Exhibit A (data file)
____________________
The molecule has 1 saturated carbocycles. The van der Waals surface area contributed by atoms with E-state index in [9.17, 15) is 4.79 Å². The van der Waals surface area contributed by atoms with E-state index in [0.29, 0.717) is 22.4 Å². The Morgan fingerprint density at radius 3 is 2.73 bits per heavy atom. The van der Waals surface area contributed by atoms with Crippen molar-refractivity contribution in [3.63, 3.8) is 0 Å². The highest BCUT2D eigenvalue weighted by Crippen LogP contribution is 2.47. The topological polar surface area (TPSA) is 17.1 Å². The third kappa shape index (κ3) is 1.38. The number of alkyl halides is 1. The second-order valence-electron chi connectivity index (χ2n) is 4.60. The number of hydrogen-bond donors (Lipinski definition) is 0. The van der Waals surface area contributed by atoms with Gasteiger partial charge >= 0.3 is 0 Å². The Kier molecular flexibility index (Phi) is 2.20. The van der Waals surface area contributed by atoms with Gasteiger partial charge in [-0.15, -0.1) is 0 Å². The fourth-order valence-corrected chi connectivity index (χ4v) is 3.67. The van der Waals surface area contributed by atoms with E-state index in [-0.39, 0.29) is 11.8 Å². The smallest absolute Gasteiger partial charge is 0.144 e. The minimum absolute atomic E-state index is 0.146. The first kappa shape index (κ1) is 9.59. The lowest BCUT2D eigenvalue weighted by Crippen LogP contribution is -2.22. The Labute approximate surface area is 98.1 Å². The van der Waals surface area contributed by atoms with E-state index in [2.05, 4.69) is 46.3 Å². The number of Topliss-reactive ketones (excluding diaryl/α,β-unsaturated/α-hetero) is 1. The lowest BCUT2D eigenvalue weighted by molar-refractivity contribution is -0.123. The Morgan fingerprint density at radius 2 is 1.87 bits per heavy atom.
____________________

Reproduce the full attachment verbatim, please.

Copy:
The molecule has 1 saturated carbocycles. The van der Waals surface area contributed by atoms with E-state index in [9.17, 15) is 4.79 Å². The van der Waals surface area contributed by atoms with E-state index in [0.29, 0.717) is 22.4 Å². The Morgan fingerprint density at radius 3 is 2.73 bits per heavy atom. The van der Waals surface area contributed by atoms with Crippen molar-refractivity contribution in [3.63, 3.8) is 0 Å². The highest BCUT2D eigenvalue weighted by Crippen LogP contribution is 2.47. The topological polar surface area (TPSA) is 17.1 Å². The third kappa shape index (κ3) is 1.38. The number of alkyl halides is 1. The second-order valence-electron chi connectivity index (χ2n) is 4.60. The number of hydrogen-bond donors (Lipinski definition) is 0. The van der Waals surface area contributed by atoms with Gasteiger partial charge >= 0.3 is 0 Å². The Kier molecular flexibility index (Phi) is 2.20. The van der Waals surface area contributed by atoms with Gasteiger partial charge in [-0.15, -0.1) is 0 Å². The fourth-order valence-corrected chi connectivity index (χ4v) is 3.67. The van der Waals surface area contributed by atoms with E-state index in [-0.39, 0.29) is 11.8 Å². The smallest absolute Gasteiger partial charge is 0.144 e. The minimum absolute atomic E-state index is 0.146. The first kappa shape index (κ1) is 9.59. The lowest BCUT2D eigenvalue weighted by Crippen LogP contribution is -2.22. The Labute approximate surface area is 98.1 Å². The van der Waals surface area contributed by atoms with E-state index in [2.05, 4.69) is 46.3 Å². The number of Topliss-reactive ketones (excluding diaryl/α,β-unsaturated/α-hetero) is 1. The lowest BCUT2D eigenvalue weighted by molar-refractivity contribution is -0.123. The Morgan fingerprint density at radius 2 is 1.87 bits per heavy atom.